Recently, we published the latest bulletin about the steep increase of Banker Trojans. Today we have massive amounts of malware circulating the Web and most of them are Financial/Identity Theft related. See the report: here

The increase in the volume of malware in circulation has been exponential over the last few years. In 2007 we received more malware samples than in the previous 17 years combined. Our forecasts for 2008 indicated that we would end the year with some 7 or 8 million malware strains, however, we actually ended up with over 15 million malware specimens.

To fully understand the explosive increases in samples, you must first understand the characteristics of this new, increasingly complex malware. As you may already know, we rarely face large epidemics triggered by fame-craving virus writers looking to infect thousands of computers. Instead, today's malware writers are heavily focusing on monetary gain. The goals of modern day cyber-criminals are to maximize the profit from their creations.

This is seen in the evolution of the following malware types throughout last year:

Types of malware received at PandaLabs in January 2009

As we have published several times in this blog, today, there are huge illegal businesses behind this type of cyber-crime and criminal organizations are making a lot of profit from identity and data theft.

I'd like to share with you just a glimpse of how we have been able to fight this avalanche. The model that was previously used by the entire industry was clearly unsustainable over time, as it involved technicians manually examining the malware samples received at labs. Given the rate at which malware volume was increasing, how could we possibly answer our clients' needs? How long would that take? Could we keep clients protected? How many technicians would we need in just a few years' time to be able to analyze all these samples? So, in 2006 we decided to stop working like the others and started implementing what we call Collective Intelligence.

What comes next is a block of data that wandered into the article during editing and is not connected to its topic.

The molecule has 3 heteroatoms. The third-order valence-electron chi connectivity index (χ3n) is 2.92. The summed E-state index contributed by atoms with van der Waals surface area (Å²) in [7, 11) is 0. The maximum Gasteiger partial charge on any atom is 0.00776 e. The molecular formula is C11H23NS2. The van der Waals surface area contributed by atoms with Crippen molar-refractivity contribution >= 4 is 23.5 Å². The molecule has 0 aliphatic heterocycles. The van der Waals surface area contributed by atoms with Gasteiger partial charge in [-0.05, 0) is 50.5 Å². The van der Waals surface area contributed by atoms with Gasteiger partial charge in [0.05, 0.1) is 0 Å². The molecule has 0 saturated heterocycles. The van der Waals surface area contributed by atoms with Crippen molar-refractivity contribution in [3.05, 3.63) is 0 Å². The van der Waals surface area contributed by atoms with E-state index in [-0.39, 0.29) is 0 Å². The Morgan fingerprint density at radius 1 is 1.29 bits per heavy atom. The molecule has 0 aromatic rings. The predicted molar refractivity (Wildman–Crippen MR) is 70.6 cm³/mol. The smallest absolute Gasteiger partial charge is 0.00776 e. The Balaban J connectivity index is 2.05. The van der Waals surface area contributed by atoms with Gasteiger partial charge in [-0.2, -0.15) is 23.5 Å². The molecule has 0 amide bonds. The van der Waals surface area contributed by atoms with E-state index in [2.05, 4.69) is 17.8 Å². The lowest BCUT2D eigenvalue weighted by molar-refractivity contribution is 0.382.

I don’t want to go into too much technical detail about this (those of you who are really interested in this subject can download the White Paper we published in early 2008: here. What we basically did was develop a system for automatically detecting, classifying and remediating malware. This approach offers a complete real-time protection for users with the minimum impact in their systems, as the entire process takes place “in the cloudâ€Ã‚. Today, two years after we started implementing this technology into our products:

– We have classified over 17 million malware strains.
– We receive some 25,000 malware samples every day. With Collective Intelligence we can automatically analyze and classify 99.37% of it.
– Our current response time is 30 times shorter than two years ago.

Now that many companies are beginning to talk about cloud computing, It's amazing to think that we have implemented this technology over two years ago. The scalabilty of Collective Intelligence allows us to combat the new malware dynamic with a future proof concept, as it is clear that the number of malware in circulation will continue to grow in the future. With Collective Intelligence we can detect new malware very quickly and protect our clients in real time, which is our ultimate goal. Also, as most processes take place in the cloud, our solutions have no impact on our clients’ computers, one of the key objectives we had when developing this technology.

Finally, apart from the technological response that we, as security vendors, must offer to users, I think we also have to do everything possible to report this criminal activity, help public institutions and raise awareness among the general public to stop those that are behind the malware strains we get at our laboratories. This, however, will be the subject of another post.